The definition of the relevant market is a prerequisite to determine whether competition exists and whether the AML is applicable. In accordance with the Judicial Interpretation of Antitrust civil litigation, the plaintiff shall take the responsibility to prove the defendant's dominance in the relevant market. Also, the methods of defining the relevant market are stipulated in the Guidelines on RelevantMarket Definition ("Guidelines"). However, both Yingding and Kunming Intermediate People's Court defined the relevant market as the sales market of refined oil without sufficient antitrust analysis; none of the methods in the Guidelines were used. Therefore, the definition of the relevant market remains arguable and needs to be sufficiently analysed in the upcoming retrial.

Justifiable Reasons

The abuse of market dominance includes the behaviour of refusing to dealwithout justifiable reasons according to the AML, but in the first instance ruling, justifiable reasons were not investigated by the court. During the appellate trial, the expert witness, introduced by Sinopec, claimed that there were quality hazards in the country's biofuel technology and this was a justifiable reason to refuse to dealwith Yingding. Even though the first instance court and the appellate court did not reason the justifiable reason, it should be discussed and investigated further during the retrial.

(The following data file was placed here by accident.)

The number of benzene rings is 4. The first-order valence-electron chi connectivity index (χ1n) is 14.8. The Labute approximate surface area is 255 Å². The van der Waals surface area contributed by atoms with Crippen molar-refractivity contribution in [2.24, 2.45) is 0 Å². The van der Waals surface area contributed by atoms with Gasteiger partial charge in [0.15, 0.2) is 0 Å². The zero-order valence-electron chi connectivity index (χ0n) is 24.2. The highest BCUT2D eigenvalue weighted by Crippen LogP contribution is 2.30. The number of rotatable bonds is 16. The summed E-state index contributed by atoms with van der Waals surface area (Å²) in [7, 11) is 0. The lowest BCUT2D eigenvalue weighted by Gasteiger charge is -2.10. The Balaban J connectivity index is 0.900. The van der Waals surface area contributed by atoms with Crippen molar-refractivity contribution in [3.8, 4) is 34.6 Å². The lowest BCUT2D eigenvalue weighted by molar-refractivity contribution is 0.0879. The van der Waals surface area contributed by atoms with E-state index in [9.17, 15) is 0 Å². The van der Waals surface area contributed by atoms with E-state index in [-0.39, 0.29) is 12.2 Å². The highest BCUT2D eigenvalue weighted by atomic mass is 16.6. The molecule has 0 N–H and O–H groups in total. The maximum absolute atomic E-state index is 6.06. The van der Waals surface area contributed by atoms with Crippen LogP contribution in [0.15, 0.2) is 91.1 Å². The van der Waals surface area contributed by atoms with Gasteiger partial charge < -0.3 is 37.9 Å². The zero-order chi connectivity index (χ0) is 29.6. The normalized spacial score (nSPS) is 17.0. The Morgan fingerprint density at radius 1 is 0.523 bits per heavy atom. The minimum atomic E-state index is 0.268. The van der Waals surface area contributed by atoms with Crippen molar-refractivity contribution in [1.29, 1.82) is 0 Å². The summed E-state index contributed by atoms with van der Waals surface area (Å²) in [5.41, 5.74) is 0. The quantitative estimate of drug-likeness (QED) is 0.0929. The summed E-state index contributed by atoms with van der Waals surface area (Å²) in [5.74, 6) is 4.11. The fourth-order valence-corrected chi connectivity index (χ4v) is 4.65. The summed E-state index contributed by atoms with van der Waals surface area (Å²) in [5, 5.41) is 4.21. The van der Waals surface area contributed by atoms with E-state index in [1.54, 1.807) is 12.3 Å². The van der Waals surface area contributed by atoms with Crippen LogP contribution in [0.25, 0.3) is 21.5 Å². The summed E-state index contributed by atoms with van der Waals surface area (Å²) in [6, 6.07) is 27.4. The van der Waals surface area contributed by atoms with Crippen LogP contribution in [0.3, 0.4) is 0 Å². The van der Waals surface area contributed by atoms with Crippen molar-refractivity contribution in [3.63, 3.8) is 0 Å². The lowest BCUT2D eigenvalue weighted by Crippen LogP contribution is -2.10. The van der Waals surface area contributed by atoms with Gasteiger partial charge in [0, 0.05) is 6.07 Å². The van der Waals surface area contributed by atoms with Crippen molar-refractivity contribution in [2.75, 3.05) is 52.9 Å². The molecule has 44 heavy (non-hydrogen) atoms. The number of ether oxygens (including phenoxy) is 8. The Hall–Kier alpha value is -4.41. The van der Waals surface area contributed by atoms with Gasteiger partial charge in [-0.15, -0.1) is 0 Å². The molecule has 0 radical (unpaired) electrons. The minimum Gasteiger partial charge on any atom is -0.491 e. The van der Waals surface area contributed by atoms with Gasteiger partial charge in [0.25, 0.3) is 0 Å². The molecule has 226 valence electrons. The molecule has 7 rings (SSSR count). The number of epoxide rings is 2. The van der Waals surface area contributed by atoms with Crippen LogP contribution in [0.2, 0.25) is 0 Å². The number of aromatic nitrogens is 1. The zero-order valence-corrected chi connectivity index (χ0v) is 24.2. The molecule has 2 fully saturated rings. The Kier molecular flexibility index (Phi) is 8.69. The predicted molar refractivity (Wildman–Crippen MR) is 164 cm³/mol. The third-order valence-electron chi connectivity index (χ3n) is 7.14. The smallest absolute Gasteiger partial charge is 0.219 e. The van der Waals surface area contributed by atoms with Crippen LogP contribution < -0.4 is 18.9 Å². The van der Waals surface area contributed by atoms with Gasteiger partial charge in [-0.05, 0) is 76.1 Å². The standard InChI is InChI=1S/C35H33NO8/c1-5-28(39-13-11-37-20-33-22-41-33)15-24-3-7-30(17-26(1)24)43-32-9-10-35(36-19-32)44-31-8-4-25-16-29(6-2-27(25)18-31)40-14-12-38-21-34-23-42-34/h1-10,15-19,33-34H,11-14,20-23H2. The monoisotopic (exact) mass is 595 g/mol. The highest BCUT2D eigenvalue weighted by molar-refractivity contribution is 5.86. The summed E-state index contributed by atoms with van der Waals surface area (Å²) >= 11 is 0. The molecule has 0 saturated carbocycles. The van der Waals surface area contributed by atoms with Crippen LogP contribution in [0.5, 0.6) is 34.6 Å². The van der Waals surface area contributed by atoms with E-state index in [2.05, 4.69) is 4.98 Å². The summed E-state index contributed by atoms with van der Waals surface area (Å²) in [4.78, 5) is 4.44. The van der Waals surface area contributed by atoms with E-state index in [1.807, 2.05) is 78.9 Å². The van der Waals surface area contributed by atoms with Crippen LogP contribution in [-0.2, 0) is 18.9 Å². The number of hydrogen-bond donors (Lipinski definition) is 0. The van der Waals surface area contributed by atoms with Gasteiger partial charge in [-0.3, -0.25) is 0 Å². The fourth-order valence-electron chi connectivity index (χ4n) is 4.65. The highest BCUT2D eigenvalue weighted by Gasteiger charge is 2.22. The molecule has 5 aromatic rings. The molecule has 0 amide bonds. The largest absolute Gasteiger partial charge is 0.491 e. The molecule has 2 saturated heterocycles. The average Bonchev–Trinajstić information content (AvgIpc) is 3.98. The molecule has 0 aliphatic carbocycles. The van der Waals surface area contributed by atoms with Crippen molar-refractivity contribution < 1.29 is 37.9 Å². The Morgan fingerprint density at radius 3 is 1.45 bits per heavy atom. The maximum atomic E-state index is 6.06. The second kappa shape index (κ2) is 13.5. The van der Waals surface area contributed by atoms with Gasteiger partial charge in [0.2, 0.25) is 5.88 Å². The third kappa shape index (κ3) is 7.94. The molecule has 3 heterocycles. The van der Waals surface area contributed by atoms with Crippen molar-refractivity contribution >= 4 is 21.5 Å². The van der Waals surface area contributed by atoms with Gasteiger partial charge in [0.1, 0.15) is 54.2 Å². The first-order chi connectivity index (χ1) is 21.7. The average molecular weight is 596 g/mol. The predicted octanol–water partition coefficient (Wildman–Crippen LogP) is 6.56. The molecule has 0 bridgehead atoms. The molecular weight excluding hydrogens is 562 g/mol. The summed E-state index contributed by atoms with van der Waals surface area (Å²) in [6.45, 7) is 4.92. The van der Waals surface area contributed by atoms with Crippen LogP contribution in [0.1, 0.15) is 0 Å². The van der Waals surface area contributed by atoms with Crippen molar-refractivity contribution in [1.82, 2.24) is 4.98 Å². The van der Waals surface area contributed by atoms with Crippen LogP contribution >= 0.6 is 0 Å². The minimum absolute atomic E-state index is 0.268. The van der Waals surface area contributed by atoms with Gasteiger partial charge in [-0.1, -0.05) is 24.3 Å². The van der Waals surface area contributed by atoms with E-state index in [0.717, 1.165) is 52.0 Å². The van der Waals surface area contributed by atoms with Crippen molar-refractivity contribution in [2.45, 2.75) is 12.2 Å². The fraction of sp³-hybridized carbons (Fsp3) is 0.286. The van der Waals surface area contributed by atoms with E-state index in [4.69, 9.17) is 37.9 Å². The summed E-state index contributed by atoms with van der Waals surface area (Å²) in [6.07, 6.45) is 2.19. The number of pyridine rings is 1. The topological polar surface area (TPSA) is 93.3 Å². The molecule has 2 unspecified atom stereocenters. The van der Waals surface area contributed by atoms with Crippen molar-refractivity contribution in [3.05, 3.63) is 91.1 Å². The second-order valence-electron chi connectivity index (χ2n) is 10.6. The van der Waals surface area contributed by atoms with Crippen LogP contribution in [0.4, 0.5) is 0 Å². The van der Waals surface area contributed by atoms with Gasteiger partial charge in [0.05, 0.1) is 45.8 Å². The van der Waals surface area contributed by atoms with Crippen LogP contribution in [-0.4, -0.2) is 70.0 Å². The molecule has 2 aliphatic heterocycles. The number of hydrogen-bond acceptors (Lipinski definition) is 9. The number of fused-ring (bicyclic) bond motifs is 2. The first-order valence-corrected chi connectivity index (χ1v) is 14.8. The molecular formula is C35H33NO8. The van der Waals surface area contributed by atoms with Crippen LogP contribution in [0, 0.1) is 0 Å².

AML or Renewable Energy Law?

The claims of Yingding were based on both the AML and the Renewable Energy Law ("REL") and the first instance ruling referred to both the AML and the REL as well. It seems that the laws the first instance court referred to were comprehensive, but in fact the reasoning was not clear and logical. In the first instance ruling, some disputes regarding the AML were reviewed, but all the orders were not based on the AML. Specifically, the first instance court ordered the Sinopec Yunnan Branch to incorporate the biofuel produced by Yingding into its distribution network based on the REL and dismissed the other claims. That the orders were not on account of reasoning is illogical. It is anticipated that during the retrial, the application of the laws will be clearer.


A lot of issues have not been clearly analysed by the courts, such as the relevant market and the justifiable reasons. Since the case is remanded, the above-mentioned issues are expected to be resolved in the retrial.If the court ruled against Sinopec, more antitrust lawsuits against state-owned companymightbe triggered.The courts may become an increasingly important battleground for antitrust disputes in the near future.


* The details of the caseare available at:|%E4%B8%AD%E7%9F%B3%E5%8C%96,,, last visited on December 17, 2015.

The content of this article is intended to provide a general guide to the subject matter. Specialist advice should be sought about your specific circumstances.